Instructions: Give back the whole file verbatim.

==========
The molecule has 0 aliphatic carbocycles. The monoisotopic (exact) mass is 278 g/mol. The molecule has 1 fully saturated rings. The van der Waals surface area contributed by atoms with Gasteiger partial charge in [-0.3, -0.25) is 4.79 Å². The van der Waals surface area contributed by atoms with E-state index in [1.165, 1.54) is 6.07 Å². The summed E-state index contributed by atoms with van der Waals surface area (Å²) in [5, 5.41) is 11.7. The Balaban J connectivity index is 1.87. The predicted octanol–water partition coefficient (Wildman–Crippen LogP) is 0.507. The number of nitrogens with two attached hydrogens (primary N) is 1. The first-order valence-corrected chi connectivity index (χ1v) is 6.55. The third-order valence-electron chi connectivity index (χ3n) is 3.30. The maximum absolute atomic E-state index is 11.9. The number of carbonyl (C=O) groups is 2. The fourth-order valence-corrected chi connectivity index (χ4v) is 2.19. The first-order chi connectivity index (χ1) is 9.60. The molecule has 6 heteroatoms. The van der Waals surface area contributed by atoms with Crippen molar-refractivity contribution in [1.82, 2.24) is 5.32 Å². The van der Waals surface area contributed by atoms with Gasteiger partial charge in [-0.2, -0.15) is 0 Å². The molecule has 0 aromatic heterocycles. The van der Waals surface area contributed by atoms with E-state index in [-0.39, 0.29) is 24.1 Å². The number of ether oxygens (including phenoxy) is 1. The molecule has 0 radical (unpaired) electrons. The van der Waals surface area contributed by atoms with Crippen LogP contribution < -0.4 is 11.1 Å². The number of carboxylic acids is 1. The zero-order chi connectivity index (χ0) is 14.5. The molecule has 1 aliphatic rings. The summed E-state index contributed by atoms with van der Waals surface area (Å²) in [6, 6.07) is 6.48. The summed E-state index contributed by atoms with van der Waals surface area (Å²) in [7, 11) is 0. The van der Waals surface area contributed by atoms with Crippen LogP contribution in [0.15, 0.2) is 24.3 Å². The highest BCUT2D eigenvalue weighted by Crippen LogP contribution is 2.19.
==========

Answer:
The molecule has 0 aliphatic carbocycles. The monoisotopic (exact) mass is 278 g/mol. The molecule has 1 fully saturated rings. The van der Waals surface area contributed by atoms with Gasteiger partial charge in [-0.3, -0.25) is 4.79 Å². The van der Waals surface area contributed by atoms with E-state index in [1.165, 1.54) is 6.07 Å². The summed E-state index contributed by atoms with van der Waals surface area (Å²) in [5, 5.41) is 11.7. The Balaban J connectivity index is 1.87. The predicted octanol–water partition coefficient (Wildman–Crippen LogP) is 0.507. The number of nitrogens with two attached hydrogens (primary N) is 1. The first-order valence-corrected chi connectivity index (χ1v) is 6.55. The third-order valence-electron chi connectivity index (χ3n) is 3.30. The maximum absolute atomic E-state index is 11.9. The number of carbonyl (C=O) groups is 2. The fourth-order valence-corrected chi connectivity index (χ4v) is 2.19. The first-order chi connectivity index (χ1) is 9.60. The molecule has 6 heteroatoms. The van der Waals surface area contributed by atoms with Crippen molar-refractivity contribution in [1.82, 2.24) is 5.32 Å². The van der Waals surface area contributed by atoms with Gasteiger partial charge in [-0.2, -0.15) is 0 Å². The molecule has 0 aromatic heterocycles. The van der Waals surface area contributed by atoms with E-state index in [-0.39, 0.29) is 24.1 Å². The number of ether oxygens (including phenoxy) is 1. The molecule has 0 radical (unpaired) electrons. The van der Waals surface area contributed by atoms with Crippen LogP contribution < -0.4 is 11.1 Å². The number of carboxylic acids is 1. The zero-order chi connectivity index (χ0) is 14.5. The molecule has 1 aliphatic rings. The summed E-state index contributed by atoms with van der Waals surface area (Å²) in [6, 6.07) is 6.48. The summed E-state index contributed by atoms with van der Waals surface area (Å²) in [7, 11) is 0. The van der Waals surface area contributed by atoms with Crippen LogP contribution in [0.15, 0.2) is 24.3 Å². The highest BCUT2D eigenvalue weighted by Crippen LogP contribution is 2.19.